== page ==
Here’s the rub, the camera that is getting replaced is now 4 years old and worth about $400 for resell. While $400 is nothing to scoff at, I still need to give myself the following pep talk that selling is the better plan over letting it sit in a camera bag in my closet from now until eternity.

    • Yes, 90% loss in value in just 4 years is one tough pill to swallow. But, that camera helped me make enough money in my business over those four years that it paid for itself multiple times over.
    • Storage space in my home (specifically my home office) is at a premium and I function better as a creator when there is less clutter in my space. 
    • Assuming one of my boys becomes interested enough in photography to want their own DSLR/mirrorless camera, they wouldn’t be ready for this level of camera until age 12 or so and by then the technology could be completely different.

Now, the points above can’t be applied in the same way to any item in your home, but they shouldn’t be too far off. You can also apply this thinking to those items in your home that are need minor repairs to be back to “like new” condition, so they sit dormant for the most part taking up space. Chances are, you won’t miss them. 

boys play in their room

Culprit #3: Flat Surfaces

If your house is anything like mine, flat surfaces are an open invitation to the worst type of clutter: random evidence of procrastination. In my house, it’s mostly mail that is neither so important that it requires immediate actions nor unimportant enough to go straight to the recycling bin. It ends up on every flat surface on our first floor. My husband is the biggest contributor, but I too am guilty of not being decisive enough about certain coupons that come in that could be of use before they expire.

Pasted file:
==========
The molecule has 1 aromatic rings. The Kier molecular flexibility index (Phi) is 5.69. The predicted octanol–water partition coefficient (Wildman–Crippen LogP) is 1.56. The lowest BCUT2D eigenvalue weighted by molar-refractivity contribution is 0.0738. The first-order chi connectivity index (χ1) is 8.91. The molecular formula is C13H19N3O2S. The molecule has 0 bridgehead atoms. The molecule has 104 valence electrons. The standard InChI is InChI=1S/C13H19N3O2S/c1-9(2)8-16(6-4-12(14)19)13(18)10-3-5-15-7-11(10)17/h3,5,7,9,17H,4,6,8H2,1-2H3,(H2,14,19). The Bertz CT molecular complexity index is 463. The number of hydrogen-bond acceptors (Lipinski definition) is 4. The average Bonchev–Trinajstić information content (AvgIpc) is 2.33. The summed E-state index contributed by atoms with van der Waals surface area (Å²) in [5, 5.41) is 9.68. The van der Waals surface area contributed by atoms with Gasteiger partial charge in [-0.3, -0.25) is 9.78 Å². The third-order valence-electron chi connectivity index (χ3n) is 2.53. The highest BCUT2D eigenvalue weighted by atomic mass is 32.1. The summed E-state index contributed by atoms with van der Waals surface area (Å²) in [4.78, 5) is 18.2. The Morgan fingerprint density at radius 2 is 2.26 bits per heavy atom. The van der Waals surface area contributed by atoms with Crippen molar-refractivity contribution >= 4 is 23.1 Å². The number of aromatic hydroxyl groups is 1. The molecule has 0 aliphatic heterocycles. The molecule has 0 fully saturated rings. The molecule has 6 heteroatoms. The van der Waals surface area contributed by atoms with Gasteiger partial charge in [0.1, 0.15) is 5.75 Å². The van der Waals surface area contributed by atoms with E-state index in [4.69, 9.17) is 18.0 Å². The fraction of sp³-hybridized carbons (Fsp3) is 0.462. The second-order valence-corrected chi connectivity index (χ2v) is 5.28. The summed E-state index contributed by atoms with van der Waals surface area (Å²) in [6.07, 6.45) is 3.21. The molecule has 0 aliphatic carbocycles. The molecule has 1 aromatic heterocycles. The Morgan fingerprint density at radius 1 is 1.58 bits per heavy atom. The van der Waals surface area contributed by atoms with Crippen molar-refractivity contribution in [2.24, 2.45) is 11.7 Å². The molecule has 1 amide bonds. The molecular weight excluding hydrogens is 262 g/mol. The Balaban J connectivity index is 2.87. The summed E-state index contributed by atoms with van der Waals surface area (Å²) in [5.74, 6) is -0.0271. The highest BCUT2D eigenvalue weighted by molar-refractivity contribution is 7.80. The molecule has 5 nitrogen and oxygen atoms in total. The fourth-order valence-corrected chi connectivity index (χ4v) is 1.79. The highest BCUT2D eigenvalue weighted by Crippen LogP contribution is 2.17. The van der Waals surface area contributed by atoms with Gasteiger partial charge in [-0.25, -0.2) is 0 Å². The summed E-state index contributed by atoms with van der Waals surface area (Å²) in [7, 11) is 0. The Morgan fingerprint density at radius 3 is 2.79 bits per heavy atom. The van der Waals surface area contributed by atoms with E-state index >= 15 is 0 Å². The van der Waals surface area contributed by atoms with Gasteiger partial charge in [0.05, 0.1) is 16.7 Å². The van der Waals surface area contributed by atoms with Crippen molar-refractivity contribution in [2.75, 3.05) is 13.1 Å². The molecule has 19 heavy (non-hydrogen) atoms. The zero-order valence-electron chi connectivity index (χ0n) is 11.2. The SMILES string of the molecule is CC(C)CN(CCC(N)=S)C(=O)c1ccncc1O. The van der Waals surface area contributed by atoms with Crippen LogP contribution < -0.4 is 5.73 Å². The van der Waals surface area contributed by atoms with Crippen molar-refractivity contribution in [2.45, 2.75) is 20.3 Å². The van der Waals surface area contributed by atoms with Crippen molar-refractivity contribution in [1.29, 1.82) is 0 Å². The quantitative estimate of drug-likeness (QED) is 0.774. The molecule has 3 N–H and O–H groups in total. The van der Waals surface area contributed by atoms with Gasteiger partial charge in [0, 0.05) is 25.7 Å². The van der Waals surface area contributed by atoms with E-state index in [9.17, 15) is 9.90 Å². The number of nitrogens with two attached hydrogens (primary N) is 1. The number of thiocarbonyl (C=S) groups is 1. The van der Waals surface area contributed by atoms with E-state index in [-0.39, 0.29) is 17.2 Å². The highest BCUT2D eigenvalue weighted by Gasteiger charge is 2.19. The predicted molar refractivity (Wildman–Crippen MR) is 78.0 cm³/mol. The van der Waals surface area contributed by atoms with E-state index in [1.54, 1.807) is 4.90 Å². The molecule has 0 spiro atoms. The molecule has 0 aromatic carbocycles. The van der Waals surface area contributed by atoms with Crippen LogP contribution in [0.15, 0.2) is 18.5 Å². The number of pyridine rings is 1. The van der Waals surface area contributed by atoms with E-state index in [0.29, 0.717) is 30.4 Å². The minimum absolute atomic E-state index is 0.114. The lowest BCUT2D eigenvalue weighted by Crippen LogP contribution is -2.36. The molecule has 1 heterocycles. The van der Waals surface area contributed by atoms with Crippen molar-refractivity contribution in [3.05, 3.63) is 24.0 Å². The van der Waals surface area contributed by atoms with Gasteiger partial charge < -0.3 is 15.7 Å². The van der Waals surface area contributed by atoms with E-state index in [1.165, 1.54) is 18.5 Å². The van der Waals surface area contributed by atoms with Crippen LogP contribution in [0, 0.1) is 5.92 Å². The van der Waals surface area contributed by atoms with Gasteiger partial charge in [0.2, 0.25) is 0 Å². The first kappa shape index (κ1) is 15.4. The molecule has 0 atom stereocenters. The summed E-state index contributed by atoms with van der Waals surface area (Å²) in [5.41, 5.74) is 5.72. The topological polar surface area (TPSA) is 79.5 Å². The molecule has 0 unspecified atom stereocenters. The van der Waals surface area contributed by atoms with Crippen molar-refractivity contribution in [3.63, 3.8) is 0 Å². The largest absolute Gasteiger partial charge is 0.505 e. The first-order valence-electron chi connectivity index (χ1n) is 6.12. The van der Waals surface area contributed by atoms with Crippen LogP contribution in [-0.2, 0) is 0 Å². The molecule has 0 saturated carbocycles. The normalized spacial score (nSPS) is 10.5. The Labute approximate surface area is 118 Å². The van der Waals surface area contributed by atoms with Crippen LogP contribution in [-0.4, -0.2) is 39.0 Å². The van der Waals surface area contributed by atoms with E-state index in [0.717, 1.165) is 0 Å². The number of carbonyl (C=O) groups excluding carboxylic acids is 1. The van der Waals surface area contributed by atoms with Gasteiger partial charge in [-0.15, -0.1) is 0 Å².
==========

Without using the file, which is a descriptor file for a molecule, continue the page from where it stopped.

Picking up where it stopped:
Maybe your exact issue isn’t the mail, but still you find messes accumulating on your counters, tables, and shelves. Here are some tips that have helped us manage this better:

    • Mail caddy placed near where my husband puts his wallet and keys when he comes home. If there is any chance a mail item could be valuable, it’s placed in there and the rest gets immediately tossed. Yes, I own most of the responsibility for managing what’s in the caddy, but now it’s in one place and almost out of view. The kids also have a bin on their table in the play room so they can keep creations they aren’t quite finished yet in there.
    • Hidden furniture storage is also helpful to keep games and play sets off the table. Our coffee table doubles as a game chest, so the boys have easy access to their favorite games, but are also forced to clean up one before taking out the next one.
    • Backup bins. The laundry has a way of piling up in my house, especially on summer days where we go to the pool or beach. The kids will run inside and leave their towels on the first flat surface they come across. There are also days where we are running late and I bring clothes downstairs to the boys rather than having them come back up to change. Inevitably, whatever they change out of goes on the table. I now keep a backup laundry bin downstairs for these reasons. It helps my boys learn to put things in their place while also addressing the added inconvenience of having to take these things upstairs to properly fulfill this responsibility when time is a factor.